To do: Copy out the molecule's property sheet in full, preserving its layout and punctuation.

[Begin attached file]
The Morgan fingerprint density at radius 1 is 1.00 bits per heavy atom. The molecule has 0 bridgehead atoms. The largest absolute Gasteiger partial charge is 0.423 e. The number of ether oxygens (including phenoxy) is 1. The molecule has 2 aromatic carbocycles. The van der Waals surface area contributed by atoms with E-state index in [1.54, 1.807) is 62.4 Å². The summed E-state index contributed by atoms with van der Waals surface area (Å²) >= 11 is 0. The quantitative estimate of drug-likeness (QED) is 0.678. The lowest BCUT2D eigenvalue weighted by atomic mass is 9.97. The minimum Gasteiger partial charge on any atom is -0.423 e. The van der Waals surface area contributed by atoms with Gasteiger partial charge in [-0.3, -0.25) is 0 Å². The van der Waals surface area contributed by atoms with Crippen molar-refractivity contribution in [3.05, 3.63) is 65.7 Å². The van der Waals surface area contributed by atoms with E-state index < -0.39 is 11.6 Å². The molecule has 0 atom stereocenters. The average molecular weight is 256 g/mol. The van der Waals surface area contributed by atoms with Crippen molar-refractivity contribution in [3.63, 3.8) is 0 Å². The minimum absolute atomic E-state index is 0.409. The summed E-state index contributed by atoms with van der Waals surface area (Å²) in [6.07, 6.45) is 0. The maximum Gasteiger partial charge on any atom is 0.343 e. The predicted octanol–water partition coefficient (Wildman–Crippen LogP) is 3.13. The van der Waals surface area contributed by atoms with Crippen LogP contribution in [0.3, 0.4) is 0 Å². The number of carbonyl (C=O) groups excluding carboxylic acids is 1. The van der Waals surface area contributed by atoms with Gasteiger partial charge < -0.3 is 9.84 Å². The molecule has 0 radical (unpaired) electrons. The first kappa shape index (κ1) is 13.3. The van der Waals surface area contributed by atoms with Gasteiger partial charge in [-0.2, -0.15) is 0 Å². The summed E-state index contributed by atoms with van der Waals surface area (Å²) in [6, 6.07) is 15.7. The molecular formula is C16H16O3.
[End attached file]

The Morgan fingerprint density at radius 1 is 1.00 bits per heavy atom. The molecule has 0 bridgehead atoms. The largest absolute Gasteiger partial charge is 0.423 e. The number of ether oxygens (including phenoxy) is 1. The molecule has 2 aromatic carbocycles. The van der Waals surface area contributed by atoms with E-state index in [1.54, 1.807) is 62.4 Å². The summed E-state index contributed by atoms with van der Waals surface area (Å²) >= 11 is 0. The quantitative estimate of drug-likeness (QED) is 0.678. The lowest BCUT2D eigenvalue weighted by atomic mass is 9.97. The minimum Gasteiger partial charge on any atom is -0.423 e. The van der Waals surface area contributed by atoms with Gasteiger partial charge in [-0.3, -0.25) is 0 Å². The van der Waals surface area contributed by atoms with Crippen molar-refractivity contribution in [3.05, 3.63) is 65.7 Å². The van der Waals surface area contributed by atoms with E-state index < -0.39 is 11.6 Å². The molecule has 0 atom stereocenters. The average molecular weight is 256 g/mol. The van der Waals surface area contributed by atoms with Crippen molar-refractivity contribution in [3.63, 3.8) is 0 Å². The minimum absolute atomic E-state index is 0.409. The summed E-state index contributed by atoms with van der Waals surface area (Å²) in [6.07, 6.45) is 0. The maximum Gasteiger partial charge on any atom is 0.343 e. The predicted octanol–water partition coefficient (Wildman–Crippen LogP) is 3.13. The van der Waals surface area contributed by atoms with Crippen LogP contribution in [0.3, 0.4) is 0 Å². The number of carbonyl (C=O) groups excluding carboxylic acids is 1. The van der Waals surface area contributed by atoms with Gasteiger partial charge < -0.3 is 9.84 Å². The molecule has 0 radical (unpaired) electrons. The first kappa shape index (κ1) is 13.3. The van der Waals surface area contributed by atoms with Gasteiger partial charge in [-0.2, -0.15) is 0 Å². The summed E-state index contributed by atoms with van der Waals surface area (Å²) in [6, 6.07) is 15.7. The molecular formula is C16H16O3.